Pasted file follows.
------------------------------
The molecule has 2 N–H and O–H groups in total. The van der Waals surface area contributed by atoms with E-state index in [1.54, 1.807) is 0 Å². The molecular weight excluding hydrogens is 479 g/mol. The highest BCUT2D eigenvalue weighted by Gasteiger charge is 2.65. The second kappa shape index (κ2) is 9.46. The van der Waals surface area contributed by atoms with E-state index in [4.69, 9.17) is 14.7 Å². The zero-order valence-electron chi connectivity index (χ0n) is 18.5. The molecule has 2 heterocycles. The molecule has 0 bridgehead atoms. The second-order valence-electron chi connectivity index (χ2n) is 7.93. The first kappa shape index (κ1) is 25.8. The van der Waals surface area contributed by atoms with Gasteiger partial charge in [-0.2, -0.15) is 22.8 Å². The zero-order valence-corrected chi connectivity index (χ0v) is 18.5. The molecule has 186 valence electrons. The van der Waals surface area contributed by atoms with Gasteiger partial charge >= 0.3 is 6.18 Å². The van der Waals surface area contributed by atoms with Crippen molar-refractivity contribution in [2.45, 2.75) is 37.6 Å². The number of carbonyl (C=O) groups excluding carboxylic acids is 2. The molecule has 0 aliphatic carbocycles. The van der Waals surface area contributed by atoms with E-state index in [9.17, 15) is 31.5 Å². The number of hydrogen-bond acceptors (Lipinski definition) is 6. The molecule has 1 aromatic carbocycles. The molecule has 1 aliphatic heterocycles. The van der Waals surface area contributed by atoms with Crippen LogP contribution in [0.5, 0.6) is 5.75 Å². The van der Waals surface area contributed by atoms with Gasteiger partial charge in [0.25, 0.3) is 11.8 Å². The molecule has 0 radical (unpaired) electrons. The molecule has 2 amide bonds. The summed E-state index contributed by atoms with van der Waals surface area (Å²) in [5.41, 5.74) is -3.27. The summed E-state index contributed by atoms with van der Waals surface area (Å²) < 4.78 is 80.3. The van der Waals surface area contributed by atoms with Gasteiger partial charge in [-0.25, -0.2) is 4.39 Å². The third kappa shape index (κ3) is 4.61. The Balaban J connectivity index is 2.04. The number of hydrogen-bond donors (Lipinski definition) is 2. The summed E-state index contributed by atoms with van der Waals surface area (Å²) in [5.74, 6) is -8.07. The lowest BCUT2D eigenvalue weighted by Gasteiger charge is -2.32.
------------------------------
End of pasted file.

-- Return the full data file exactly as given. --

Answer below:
The molecule has 2 N–H and O–H groups in total. The van der Waals surface area contributed by atoms with E-state index in [1.54, 1.807) is 0 Å². The molecular weight excluding hydrogens is 479 g/mol. The highest BCUT2D eigenvalue weighted by Gasteiger charge is 2.65. The second kappa shape index (κ2) is 9.46. The van der Waals surface area contributed by atoms with E-state index in [4.69, 9.17) is 14.7 Å². The zero-order valence-electron chi connectivity index (χ0n) is 18.5. The molecule has 2 heterocycles. The molecule has 0 bridgehead atoms. The second-order valence-electron chi connectivity index (χ2n) is 7.93. The first kappa shape index (κ1) is 25.8. The van der Waals surface area contributed by atoms with Gasteiger partial charge in [-0.2, -0.15) is 22.8 Å². The zero-order valence-corrected chi connectivity index (χ0v) is 18.5. The molecule has 186 valence electrons. The van der Waals surface area contributed by atoms with Gasteiger partial charge >= 0.3 is 6.18 Å². The van der Waals surface area contributed by atoms with Crippen molar-refractivity contribution in [2.45, 2.75) is 37.6 Å². The number of carbonyl (C=O) groups excluding carboxylic acids is 2. The molecule has 0 aliphatic carbocycles. The van der Waals surface area contributed by atoms with E-state index in [9.17, 15) is 31.5 Å². The number of hydrogen-bond acceptors (Lipinski definition) is 6. The molecule has 1 aromatic carbocycles. The molecule has 1 aliphatic heterocycles. The van der Waals surface area contributed by atoms with Crippen LogP contribution in [0.5, 0.6) is 5.75 Å². The van der Waals surface area contributed by atoms with Gasteiger partial charge in [0.25, 0.3) is 11.8 Å². The molecule has 0 radical (unpaired) electrons. The molecule has 2 amide bonds. The summed E-state index contributed by atoms with van der Waals surface area (Å²) in [5.41, 5.74) is -3.27. The summed E-state index contributed by atoms with van der Waals surface area (Å²) < 4.78 is 80.3. The van der Waals surface area contributed by atoms with Gasteiger partial charge in [-0.25, -0.2) is 4.39 Å². The third kappa shape index (κ3) is 4.61. The Balaban J connectivity index is 2.04. The number of hydrogen-bond donors (Lipinski definition) is 2. The summed E-state index contributed by atoms with van der Waals surface area (Å²) in [5.74, 6) is -8.07. The lowest BCUT2D eigenvalue weighted by Gasteiger charge is -2.32.